The best outcome at this point is a negotiated diplomatic solution. The most likely time for such an agreement is the annual Strategic and Economic Dialogue between the U.S. and China that will be led on the U.S. side by Jack Lew and John Kerry. That meeting is expected to be in July in Beijing, but details have not been released.
The South China Morning Post (SCMP) has two articles today that say that Chinese regulators are cracking down on Hong Kong firms coming into China to do audits. According to the SCMP, the proposal will require firms to use their mainland affiliates to staff engagements.
Prior to this proposal, it was possible for an overseas firm to obtain a temporary audit practice certificate to come to the mainland to audit a specific company. The process was cumbersome and often ignored.
Now the mainland affiliate will have to supply the staff for the audit. I believe that was already the case in most Big Four audits. But the rule, if implemented, will highlight the principal auditor issue that I raised on Alibaba last week. Based on Alibaba’s risk disclosures, it appears that the PwC was using mainland staff for a significant part of the audit. This proposed rule will simply make sure they do that, and will likely mean that PwC Zhong Tian instead of PwC Hong Kong signs the audit report.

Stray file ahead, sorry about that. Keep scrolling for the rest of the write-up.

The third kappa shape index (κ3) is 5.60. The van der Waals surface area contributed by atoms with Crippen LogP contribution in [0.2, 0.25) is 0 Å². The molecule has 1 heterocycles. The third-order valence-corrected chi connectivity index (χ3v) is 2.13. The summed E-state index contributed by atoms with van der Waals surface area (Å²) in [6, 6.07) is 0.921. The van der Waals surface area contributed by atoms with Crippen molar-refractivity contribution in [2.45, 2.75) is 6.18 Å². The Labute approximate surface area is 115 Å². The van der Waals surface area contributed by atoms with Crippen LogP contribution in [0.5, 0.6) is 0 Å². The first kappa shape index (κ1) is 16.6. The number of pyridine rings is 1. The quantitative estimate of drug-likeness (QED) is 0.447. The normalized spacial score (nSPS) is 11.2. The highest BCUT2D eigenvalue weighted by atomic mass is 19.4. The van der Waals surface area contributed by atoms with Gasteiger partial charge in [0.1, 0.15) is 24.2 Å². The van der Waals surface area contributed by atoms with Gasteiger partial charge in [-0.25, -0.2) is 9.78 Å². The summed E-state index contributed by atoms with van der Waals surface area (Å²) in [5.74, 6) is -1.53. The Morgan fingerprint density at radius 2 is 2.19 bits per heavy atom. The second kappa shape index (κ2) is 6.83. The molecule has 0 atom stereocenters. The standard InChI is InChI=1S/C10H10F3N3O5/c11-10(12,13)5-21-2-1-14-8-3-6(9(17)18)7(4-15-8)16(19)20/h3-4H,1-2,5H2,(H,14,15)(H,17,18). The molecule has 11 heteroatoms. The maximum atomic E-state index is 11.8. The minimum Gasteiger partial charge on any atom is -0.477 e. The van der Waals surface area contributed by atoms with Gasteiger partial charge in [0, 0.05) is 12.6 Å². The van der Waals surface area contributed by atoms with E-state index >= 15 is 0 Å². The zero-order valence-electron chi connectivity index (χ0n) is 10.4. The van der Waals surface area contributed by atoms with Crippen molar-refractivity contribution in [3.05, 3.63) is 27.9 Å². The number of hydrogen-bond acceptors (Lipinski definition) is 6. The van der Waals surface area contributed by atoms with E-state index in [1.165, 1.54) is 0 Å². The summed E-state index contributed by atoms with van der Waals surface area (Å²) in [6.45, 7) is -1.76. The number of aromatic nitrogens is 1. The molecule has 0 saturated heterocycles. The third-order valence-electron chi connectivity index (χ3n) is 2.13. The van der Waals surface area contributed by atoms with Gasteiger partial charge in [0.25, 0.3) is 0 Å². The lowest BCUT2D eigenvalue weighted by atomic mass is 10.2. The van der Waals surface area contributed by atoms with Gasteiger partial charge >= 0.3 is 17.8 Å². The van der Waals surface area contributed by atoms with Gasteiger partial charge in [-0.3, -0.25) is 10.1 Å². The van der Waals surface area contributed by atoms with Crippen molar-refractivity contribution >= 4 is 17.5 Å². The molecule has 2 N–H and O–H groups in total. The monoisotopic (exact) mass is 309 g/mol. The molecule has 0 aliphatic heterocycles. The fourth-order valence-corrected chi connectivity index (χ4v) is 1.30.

As the SCMP articles explain, the practice of Hong Kong firms signing mainland audit reports is institutionalized in Hong Kong, and the loss of this franchise will hurt the Hong Kong profession. I observe that all large SOE audits are signed by the Hong Kong member firm of the Big Four, even though I believe that all of them are actually audited by mainland staff.
Alibaba is audited by the Hong Kong member firm of PwC, or at least that is what the audit opinion says. I am a bit skeptical about that claim. While there may be a Hong Kong partner assigned to the account, I will bet dollars to donuts that a large portion of the hours on the audit were done by mainland staff. This raises the question of whether the audit should have been signed by PwC’s mainland member firm instead of the Hong Kong member firm.